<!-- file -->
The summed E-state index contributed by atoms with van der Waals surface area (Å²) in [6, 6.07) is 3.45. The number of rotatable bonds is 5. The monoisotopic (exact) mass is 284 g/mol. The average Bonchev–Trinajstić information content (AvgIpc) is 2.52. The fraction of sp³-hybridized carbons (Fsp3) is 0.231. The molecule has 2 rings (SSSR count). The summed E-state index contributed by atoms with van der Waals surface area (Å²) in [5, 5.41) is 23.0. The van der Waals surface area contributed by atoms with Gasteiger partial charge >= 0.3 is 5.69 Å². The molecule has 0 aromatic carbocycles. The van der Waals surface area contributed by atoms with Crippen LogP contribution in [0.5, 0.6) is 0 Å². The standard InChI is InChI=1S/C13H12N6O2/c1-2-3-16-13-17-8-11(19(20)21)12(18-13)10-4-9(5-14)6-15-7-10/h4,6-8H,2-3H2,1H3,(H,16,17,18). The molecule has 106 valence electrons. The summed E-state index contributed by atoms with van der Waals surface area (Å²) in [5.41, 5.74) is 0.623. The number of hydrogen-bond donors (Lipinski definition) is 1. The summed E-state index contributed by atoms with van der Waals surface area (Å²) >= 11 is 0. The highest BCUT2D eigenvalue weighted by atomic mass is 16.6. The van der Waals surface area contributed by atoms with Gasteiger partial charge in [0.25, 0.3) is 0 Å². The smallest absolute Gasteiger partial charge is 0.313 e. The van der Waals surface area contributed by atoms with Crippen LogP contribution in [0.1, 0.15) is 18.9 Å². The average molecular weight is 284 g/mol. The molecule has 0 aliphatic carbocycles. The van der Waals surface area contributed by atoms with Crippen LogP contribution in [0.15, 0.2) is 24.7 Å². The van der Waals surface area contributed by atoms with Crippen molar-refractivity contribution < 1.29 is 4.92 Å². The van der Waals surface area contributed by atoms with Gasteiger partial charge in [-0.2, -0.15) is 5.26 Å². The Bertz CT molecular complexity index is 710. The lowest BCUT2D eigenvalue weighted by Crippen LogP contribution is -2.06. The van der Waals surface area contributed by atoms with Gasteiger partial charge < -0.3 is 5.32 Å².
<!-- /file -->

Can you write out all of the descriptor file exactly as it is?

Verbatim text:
The summed E-state index contributed by atoms with van der Waals surface area (Å²) in [6, 6.07) is 3.45. The number of rotatable bonds is 5. The monoisotopic (exact) mass is 284 g/mol. The average Bonchev–Trinajstić information content (AvgIpc) is 2.52. The fraction of sp³-hybridized carbons (Fsp3) is 0.231. The molecule has 2 rings (SSSR count). The summed E-state index contributed by atoms with van der Waals surface area (Å²) in [5, 5.41) is 23.0. The van der Waals surface area contributed by atoms with Gasteiger partial charge >= 0.3 is 5.69 Å². The molecule has 0 aromatic carbocycles. The van der Waals surface area contributed by atoms with Crippen LogP contribution in [0.5, 0.6) is 0 Å². The standard InChI is InChI=1S/C13H12N6O2/c1-2-3-16-13-17-8-11(19(20)21)12(18-13)10-4-9(5-14)6-15-7-10/h4,6-8H,2-3H2,1H3,(H,16,17,18). The molecule has 106 valence electrons. The summed E-state index contributed by atoms with van der Waals surface area (Å²) in [5.41, 5.74) is 0.623. The number of hydrogen-bond donors (Lipinski definition) is 1. The summed E-state index contributed by atoms with van der Waals surface area (Å²) >= 11 is 0. The highest BCUT2D eigenvalue weighted by atomic mass is 16.6. The van der Waals surface area contributed by atoms with Gasteiger partial charge in [0.25, 0.3) is 0 Å². The smallest absolute Gasteiger partial charge is 0.313 e. The van der Waals surface area contributed by atoms with Crippen LogP contribution in [0.1, 0.15) is 18.9 Å². The average molecular weight is 284 g/mol. The molecule has 0 aliphatic carbocycles. The van der Waals surface area contributed by atoms with Crippen LogP contribution in [0.15, 0.2) is 24.7 Å². The van der Waals surface area contributed by atoms with Crippen molar-refractivity contribution < 1.29 is 4.92 Å². The van der Waals surface area contributed by atoms with Gasteiger partial charge in [-0.2, -0.15) is 5.26 Å². The Bertz CT molecular complexity index is 710. The lowest BCUT2D eigenvalue weighted by Crippen LogP contribution is -2.06. The van der Waals surface area contributed by atoms with Gasteiger partial charge < -0.3 is 5.32 Å².